The two closes called North Crofts lay to the east, divided from Norlands by Notting Wood. It may be that the Gravel Pits estate, now covered by Clanricarde Gardens, was part of these closes or fields. It is difficult to understand the statement, made by Faulkner in his History of Kensington, that Sir Walter Cope died possessed of ” all that wood called Notting Wood or Knutting Wood,” for his death took place fifteen years after he had parted with the northern portion of Abbots Kensington, and thirteen years after he had sold the Manor and farm of Notting Barnes to Sheriff Anderson.
The next known owner of Northlands was John Arnold. The Arnolds ” appear to have been the chief bourgeois of Old Kensington.” (In the time of Queen Elizabeth many new and vigorous yeoman families came to the front, partly because parcels of land formerly in Monastic hands might now be bought by laymen). The heads of the house were ‘William and Mary Arnold who inhabited a large farm at Earl’s Court. Their sons were William and John and probably also Samuel. In 1623 William Arnold, junior, married his cousin Elizabeth Arnold, and the young couple continued to live at ” Erls Court.” In November 1632, Samuel, then a yeoman bachelor, aged twenty, was granted leave by the Bishop of London to marry Elizabeth Paulet of Wilsden, a spinster aged sixteen, daughter of the late John Paulet, gentleman, with the consent of her mother and brother. The ” allegation ” was made by William Arnold of Kensington, yeoman. In the marriage license ” we catch the Arnold family . . . emerging from the chrysalid or yeoman stage of existence, into full-blown gentility. They were freeholders in the neighbour-hood, they married with the gentry and were presently recognized . . . as gentle-folk themselves “.
About the same time, John, son of William Arnold, Senior, also married, and subsequently went to live at Northlands. His eldest child was born in 1633, and by 1651 the family had numbered thirteen or fourteen children, many of whom had died in infancy. Mean-while thirteen children arrived at Earl’s Court. The names of William and John and their respective wives, Elizabeth and Lidya, occur with amazing regularity among the entries of baptisms. The Parish Registers give no indication of the date at which John Arnold obtained the freehold of Northlands, but either his wife ” Liddia,” or a daughter, aged twenty, who bore the same name, died at Northlands in 1665, and the family were then established in a house of some size and pretensions.
Before 1665 John Arnold had passed away and his son John was in possession of the estate. It is interesting to note that, in the middle of the seventeenth century, branches of this family held farms all along the western boundary of Kensington parish : the John Arnolds were at Northlands, a Richard Arnold was connected with West Town (the Addison Road district), the William Arnolds were established at ” Earlescourt,” and Samuel Arnold inhabited Coolhearne House in Little Chelsea (now represented by Coleherne Court, West Brompton).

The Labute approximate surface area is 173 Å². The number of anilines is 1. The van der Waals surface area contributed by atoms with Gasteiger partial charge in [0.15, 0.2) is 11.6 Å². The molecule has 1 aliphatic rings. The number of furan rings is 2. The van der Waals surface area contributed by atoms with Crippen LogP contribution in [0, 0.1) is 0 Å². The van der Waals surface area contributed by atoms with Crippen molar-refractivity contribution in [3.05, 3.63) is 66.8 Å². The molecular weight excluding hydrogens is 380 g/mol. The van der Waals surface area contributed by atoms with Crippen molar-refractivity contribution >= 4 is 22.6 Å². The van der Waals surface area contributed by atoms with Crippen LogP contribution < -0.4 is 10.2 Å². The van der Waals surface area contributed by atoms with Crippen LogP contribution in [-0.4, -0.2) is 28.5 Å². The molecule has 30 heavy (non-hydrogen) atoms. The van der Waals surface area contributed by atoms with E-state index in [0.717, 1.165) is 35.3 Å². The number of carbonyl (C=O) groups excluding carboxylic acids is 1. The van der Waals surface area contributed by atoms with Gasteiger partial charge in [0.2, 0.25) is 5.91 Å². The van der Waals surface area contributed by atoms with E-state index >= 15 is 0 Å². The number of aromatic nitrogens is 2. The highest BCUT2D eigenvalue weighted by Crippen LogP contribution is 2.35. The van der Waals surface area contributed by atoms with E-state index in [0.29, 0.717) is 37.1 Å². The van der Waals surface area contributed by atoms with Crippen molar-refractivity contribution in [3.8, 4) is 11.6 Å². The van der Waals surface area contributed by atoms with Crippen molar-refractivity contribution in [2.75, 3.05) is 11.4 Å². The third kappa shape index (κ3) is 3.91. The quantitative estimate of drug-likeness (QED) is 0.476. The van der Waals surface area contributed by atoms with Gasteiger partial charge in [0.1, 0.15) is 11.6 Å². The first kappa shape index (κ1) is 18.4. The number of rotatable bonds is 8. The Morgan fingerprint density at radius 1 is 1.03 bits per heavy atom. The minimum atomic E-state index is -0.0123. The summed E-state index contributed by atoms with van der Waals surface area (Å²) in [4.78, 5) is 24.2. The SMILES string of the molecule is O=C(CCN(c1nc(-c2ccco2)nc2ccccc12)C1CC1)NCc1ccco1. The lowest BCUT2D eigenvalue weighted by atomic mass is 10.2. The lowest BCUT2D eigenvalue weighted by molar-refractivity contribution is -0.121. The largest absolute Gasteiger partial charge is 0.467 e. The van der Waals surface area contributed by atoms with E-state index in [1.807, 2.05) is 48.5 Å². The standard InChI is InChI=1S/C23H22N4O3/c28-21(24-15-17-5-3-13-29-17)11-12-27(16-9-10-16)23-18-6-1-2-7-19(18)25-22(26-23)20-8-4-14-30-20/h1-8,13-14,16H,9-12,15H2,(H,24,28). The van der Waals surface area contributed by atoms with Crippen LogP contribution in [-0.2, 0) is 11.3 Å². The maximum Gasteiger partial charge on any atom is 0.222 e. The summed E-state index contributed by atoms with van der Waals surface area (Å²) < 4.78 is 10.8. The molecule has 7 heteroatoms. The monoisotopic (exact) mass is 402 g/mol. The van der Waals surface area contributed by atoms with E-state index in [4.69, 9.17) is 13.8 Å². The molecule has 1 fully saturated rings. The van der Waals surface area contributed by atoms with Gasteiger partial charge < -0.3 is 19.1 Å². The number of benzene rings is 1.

John Arnold, the younger, born in 1638, had in 1661 married Mistress Elizabeth Sanders ; who was probably a lady by birth. Four years later their little son, another John, died at Northlands of the plague. When he signed the Presentment of the Homage John Arnold was the third largest landowner in Kensington, being freeholder of 140 acres, and copy-holder of half an acre in Green Lane.
By 1675 he had acquired another 125 acres in or near Green Lane, and 30 acres in the Manor of Earl’s Court. It seems probable that Green Lane here means the south end of Portobello Road, and that the 125 acres included the North Crofts, John Arnold took an important part in local public affairs and, like his grandfather, William of Earls Court, and his father, John of Northlands, he acted as one of the trustees of the Campden Charities. This was in 1682. He was living in 1684, and possibly until 1700 when ” Mr. Arnold had a handsome pleasant scat at the Gravel Pits.”
John Ogilby’s map (see above), shows a large building close to the high-road where Norland House is known to have stood in later days ; and in subsequent maps the walled grounds, with a tower at the north-west corner, and a well-laid-out garden, are clearly seen. By 174.5 (see map on page 36), the house belonged to Mr. Green, and Green’s Lane, not to be confused with Green Lane, ran beside it. In the year 1656 Mistress Elizabeth Arnold, one of the numerous daughters of John and Liddia, had married Mr. John Greene of Margaret’s Westminster, and it is said that their sons William and Thomas, ultimately succeeded to Northlands. It was doubtless the sister of William and Thomas, Mistress Mary Green, who with her uncle, Tanner Arnold, the youngest of the children of John and Liddia, presented a painted cast window in 17os to the renovated parish church.0 The Mr. Thomas Greene who owned Northland House in 1745, married Miss Mary Rose, step-daughter of Sir Hans Sloane, the famous physician. He was a brewer and seems to have been followed by his son, for the Rate Books show that in t76 t Master William Greene had built a second malt house. On William Greene’s death in 1772 the Norlands estate was divided up and sold.